After math we take a short break (the aftermath). We come back and read a little of the Bible, then study the tenets of our religion. We continue with Social Studies – currently manners and character/behavior goals. This is alternated with days of map reading, and a history or science unit study. Right now we are learning about Daniel Boone. Recent playtime has included a coonskin cap (thanks to the Disney version) and a long rifle (toy). Music and art are pretty much a part of life on our homestead, so actual formal lessons are few. We are learning about coloring techniques and note and music reading. Often we just have a jam session. His hands are still a little too small to really start practicing scales or chords. We don’t really have PE either. With feeding animals, cleaning stalls, gardening, cutting wood and fixing fences we get lots of outdoor exercise. We play baseball, ski and ride bikes a lot.

So with all this schoolwork every day, how do we ever get anything else done? Believe it or not, while his public school contemporaries are getting on the bus at 6:30 a.m. and off at 4:30 p.m., Li’l homesteader is done with his schoolwork before lunch, including his chores and feeding animals too! Our homeschool is not bogged down by constant administrative interruptions, roll call, or disruptive behavior. Recess and lunch hour are after school.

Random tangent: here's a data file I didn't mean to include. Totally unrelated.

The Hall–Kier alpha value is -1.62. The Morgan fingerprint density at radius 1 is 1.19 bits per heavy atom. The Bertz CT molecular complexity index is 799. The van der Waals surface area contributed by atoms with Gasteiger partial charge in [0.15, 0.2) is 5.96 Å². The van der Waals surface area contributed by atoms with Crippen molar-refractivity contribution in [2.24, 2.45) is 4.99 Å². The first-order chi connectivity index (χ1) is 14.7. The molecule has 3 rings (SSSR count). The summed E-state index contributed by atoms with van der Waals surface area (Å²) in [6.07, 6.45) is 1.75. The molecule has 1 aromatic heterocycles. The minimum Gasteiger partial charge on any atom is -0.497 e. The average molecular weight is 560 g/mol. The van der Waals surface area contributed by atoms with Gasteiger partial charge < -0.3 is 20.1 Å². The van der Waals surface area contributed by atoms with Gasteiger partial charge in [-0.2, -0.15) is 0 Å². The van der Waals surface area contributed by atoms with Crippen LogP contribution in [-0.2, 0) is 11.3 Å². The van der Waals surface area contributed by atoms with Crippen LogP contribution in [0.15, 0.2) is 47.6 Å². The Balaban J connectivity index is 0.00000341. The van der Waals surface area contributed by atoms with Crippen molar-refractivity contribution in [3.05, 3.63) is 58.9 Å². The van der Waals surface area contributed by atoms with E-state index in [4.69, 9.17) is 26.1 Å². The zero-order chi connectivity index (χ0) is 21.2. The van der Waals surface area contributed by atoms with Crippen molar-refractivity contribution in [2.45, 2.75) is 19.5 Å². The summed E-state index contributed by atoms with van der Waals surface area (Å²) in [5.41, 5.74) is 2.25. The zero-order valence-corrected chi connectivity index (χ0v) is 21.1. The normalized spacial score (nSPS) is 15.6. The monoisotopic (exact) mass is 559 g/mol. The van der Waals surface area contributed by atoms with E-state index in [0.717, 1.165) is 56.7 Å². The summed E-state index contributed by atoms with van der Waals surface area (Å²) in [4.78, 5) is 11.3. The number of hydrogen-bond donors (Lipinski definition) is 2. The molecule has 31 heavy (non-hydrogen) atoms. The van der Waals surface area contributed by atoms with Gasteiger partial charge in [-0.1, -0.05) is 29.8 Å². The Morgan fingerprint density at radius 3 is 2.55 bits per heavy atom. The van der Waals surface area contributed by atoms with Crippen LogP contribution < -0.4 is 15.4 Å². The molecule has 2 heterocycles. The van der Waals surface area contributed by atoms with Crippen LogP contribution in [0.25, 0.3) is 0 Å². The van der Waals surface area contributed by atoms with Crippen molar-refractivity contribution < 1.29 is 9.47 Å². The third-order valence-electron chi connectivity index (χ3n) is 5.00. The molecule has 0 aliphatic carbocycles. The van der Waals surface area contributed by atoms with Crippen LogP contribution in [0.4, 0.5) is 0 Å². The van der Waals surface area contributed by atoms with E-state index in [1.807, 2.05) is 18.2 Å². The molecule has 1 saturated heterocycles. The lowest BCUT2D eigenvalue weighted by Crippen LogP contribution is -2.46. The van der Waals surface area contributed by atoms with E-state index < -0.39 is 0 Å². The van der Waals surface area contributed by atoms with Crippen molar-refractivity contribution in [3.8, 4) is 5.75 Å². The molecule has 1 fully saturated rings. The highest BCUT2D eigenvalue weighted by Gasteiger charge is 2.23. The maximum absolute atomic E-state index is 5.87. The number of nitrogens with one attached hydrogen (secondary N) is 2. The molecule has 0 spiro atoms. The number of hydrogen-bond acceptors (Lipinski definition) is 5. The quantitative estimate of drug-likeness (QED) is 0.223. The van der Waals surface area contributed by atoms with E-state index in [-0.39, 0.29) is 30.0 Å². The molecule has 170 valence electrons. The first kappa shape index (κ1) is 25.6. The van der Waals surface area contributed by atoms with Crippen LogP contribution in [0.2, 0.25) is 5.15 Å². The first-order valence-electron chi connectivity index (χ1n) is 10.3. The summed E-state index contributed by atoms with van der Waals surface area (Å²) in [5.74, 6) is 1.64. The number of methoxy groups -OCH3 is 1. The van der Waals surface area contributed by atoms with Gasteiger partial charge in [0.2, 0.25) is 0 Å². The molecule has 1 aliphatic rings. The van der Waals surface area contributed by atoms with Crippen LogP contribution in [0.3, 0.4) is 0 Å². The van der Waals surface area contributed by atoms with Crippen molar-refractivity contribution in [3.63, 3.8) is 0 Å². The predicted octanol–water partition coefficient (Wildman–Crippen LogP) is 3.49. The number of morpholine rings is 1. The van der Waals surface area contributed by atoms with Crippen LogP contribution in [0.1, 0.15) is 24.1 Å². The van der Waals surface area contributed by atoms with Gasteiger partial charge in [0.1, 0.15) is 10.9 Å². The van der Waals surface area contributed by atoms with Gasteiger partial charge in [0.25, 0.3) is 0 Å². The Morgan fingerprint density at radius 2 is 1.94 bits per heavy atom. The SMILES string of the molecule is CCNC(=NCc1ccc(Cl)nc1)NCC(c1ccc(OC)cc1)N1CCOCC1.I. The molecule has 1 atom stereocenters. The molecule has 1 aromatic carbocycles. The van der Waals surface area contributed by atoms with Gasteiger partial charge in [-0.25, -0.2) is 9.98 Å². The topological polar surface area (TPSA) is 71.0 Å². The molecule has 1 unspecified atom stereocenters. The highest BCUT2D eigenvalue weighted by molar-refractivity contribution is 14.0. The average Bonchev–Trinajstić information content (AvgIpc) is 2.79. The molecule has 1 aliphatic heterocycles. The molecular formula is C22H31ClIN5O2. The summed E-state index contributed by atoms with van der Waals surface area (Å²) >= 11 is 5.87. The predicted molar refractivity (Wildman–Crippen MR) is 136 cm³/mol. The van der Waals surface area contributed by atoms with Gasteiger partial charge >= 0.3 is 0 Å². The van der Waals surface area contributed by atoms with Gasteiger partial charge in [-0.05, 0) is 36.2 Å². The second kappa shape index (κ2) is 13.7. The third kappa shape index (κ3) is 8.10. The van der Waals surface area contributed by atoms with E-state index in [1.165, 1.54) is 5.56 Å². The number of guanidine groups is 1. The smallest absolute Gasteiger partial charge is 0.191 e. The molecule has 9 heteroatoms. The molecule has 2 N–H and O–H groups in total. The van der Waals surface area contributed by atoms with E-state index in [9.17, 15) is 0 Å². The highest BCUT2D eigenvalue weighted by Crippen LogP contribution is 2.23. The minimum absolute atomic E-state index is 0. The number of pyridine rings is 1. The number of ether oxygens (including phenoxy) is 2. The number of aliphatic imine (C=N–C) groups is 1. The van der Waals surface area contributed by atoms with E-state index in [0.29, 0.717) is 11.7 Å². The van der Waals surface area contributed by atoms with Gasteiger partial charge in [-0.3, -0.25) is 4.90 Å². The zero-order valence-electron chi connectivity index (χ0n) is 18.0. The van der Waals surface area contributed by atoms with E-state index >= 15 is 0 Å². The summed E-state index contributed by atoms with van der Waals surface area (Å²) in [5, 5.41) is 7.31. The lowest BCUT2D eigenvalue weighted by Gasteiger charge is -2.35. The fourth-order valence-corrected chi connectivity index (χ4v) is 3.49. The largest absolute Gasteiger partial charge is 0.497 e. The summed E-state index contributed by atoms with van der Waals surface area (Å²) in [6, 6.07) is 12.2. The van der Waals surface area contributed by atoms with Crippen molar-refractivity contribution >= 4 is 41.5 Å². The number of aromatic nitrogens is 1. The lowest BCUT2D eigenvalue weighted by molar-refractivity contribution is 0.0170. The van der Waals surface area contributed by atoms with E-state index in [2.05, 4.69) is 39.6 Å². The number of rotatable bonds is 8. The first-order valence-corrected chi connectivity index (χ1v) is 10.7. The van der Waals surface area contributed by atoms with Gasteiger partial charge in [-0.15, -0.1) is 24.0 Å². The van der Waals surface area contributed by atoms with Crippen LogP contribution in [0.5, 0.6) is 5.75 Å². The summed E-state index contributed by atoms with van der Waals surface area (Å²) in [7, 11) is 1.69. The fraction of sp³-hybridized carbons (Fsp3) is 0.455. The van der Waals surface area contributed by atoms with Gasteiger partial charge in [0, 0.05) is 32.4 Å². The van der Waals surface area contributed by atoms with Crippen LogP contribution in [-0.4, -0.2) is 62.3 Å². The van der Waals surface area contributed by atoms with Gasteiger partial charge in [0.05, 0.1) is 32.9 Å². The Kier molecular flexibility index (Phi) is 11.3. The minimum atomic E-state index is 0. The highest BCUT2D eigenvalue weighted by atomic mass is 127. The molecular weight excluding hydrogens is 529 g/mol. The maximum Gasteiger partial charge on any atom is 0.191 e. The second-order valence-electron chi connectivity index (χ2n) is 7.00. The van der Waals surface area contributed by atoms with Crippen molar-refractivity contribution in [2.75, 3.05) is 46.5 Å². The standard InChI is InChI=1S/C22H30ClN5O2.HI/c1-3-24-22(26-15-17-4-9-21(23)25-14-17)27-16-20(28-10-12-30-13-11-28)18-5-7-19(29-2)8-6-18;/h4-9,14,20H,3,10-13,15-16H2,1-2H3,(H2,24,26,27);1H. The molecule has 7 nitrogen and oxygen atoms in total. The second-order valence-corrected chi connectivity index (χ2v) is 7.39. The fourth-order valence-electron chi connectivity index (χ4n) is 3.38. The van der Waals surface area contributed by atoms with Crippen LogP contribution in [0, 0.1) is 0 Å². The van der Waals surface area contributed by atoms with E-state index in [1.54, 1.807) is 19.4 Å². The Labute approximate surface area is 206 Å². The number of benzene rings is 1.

Working the robotic arms at Columbia Space Center, Downey, CA

We go on lots of field trips. My student is learning to take care of his things, cook meals under supervision, manage his money, help in the workshop and at craft shows, and associate with people of all ages and attitudes as we go about our daily activities. He has had to face off bullies and has made good friends. He has been betrayed by friends and made up and forgiven friends. He has been the bully and had to make up and ask forgiveness.

Grading is irrelevant at this stage because he is not being compared to other students or being placed in a “group.” He can work ahead on subjects that come easy and take his time dissecting a more difficult subject until he “gets” it. At 4:30 p.m., when his peers are just getting home to start their homework and chores, we are just finishing up, looking forward to a home cooked dinner and an evening of playing games, reading or watching a good movie – together.

paula smith
7/22/2010 9:33:16 PM